There was no rousing opening musical number by Justin Timberlake nor a botched finale due to an envelope mishap, but a healthy sprinkling of Academy Award stardust rained down on congregants of Burbank's Westminster Presbyterian Church as it presented its 15th annual Oscar Extravaganza this past Sunday.
The church, renowned locally for its congregation peppered with film and television industry professionals, has a longstanding history of incorporating theatrical performances into worship services, most notably at Easter and Christmas.
Its annual performance of "Nativity: The Musical!" — which turns the Christmas pageant concept upside down and inside out with a cast of nontraditional characters, pop culture references, borscht belt gags, hilarious song parodies and a plethora of puns — has become such a must-see event that the church presents it six times over a four day period.
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"Our Oscar Extravaganza is different than 'Nativity: The Musical!' because it is presented as a part of our regular Sunday worship service," said the show's, writer, producer and director, Greg Baldwin. "We began doing it 15 years ago as just a 10-minute part of the service, but, as the years have gone by, it became so popular it has taken over the entire service."
While Sunday's Academy Award-themed production was greatly toned down compared to the over-the-top theatrical license taken with the Christmas pageant, the show still included many of the crazy characters and a puns-o-plenty push of the envelope for which the church has become famous.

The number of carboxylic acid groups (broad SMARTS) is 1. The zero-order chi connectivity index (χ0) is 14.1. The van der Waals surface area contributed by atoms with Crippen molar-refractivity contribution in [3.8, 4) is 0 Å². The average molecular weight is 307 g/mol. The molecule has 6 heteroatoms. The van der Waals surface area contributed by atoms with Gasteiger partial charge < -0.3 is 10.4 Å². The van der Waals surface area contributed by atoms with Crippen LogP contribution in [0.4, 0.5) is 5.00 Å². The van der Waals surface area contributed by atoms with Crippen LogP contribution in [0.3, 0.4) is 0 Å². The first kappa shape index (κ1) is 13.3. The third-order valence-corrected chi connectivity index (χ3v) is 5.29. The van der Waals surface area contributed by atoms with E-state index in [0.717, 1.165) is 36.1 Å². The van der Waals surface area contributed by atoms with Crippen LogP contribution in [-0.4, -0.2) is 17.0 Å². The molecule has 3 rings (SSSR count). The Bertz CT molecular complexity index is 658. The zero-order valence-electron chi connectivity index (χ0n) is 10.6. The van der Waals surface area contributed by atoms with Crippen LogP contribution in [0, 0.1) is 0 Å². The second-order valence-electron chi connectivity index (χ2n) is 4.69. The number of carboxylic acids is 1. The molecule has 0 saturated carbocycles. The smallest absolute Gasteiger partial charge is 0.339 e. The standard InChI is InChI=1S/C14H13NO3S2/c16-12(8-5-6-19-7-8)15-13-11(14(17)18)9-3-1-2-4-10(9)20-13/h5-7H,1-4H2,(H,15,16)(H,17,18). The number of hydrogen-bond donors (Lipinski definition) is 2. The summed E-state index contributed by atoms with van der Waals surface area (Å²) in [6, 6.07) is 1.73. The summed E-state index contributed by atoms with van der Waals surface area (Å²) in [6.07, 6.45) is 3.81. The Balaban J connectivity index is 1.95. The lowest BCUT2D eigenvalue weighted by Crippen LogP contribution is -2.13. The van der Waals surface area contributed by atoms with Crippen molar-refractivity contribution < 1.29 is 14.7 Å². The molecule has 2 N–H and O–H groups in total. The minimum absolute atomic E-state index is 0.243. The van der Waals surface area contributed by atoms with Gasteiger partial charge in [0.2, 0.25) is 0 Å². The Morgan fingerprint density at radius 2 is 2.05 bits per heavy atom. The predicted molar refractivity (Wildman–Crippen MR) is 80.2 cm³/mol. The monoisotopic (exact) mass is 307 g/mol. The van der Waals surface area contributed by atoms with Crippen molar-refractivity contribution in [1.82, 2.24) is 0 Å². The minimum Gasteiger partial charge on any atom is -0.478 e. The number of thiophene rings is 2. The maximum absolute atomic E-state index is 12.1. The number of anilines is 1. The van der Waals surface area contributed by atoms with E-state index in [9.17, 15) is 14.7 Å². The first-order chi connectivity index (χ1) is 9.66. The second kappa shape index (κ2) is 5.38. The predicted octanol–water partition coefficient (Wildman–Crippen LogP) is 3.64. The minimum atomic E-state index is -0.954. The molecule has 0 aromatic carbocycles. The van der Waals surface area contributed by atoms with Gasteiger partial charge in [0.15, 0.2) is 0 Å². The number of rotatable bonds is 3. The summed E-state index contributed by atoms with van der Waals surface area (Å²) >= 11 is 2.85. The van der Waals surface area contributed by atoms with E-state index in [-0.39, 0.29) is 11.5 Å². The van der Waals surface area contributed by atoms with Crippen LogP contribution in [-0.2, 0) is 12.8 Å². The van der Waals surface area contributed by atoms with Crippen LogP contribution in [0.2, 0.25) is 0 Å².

Beginning with a beautiful opening performance of "California Dreamin'" by Emily Barnett as Queen Califia, for whom California was named, the show, co-hosted by Baldwin and the church's pastor, Paul Clairville, treated attendees to a mix of comical, inspirational and poignant tributes to Oscar-nominated films.
From a tear-inducing tribute to the film "Jackie," that included a touching reading of King Arthur's "one brief shining moment" reminder from "Camelot," and a beautiful prayer offered up for the world's artisans and creators, to the crazier moments that included appearances by Beelzebub, played by Paul Rogus, and Ben-Hur, portrayed by Jay Gerig, the show also included an "In Memoriam" segment that paid homage to the late Carrie Fisher as Princess Lea, played by Jessica Norwood, Alan Rickman as Severus Snape from "Harry Potter," portrayed by Shane Arenal, and Gene Wilder as Willie Wonka, played by Bill Motz.
Rounding out the cast of Sunday's performance were Matt Bond, Jeff Barnett, Bob Griffin, D.J. Clairville, John Chew, Marissa, Rebekah and Elliott Maynes, Trenton Rogers, Tressa Tingle, John Estrada, Terrie Snell, Madison Herbold, Henry Kloch, Glenn Boggs and Megan Gerig.
As last week's show concluded, with the beautiful sharing of real-life moments, both heartbreaking and triumphant, by some of the church's congregants who work in the entrainment industry, Baldwin told the assemblage to never forget that art, in all of its forms, like our faith, reminds us of our humanity, and that the dreams we dream are what keeps hope and love alive.
"God uses art to touch our souls," said an emotional Baldwin just prior to the show's finale, which featured the entire cast in an upbeat rendition of "There's No Business Like Show Business" with parody lyrics that promoted God's saving grace, hope, faith and love.
DAVID LAURELL may be reached by email at email@example.com or (818) 563-1007.
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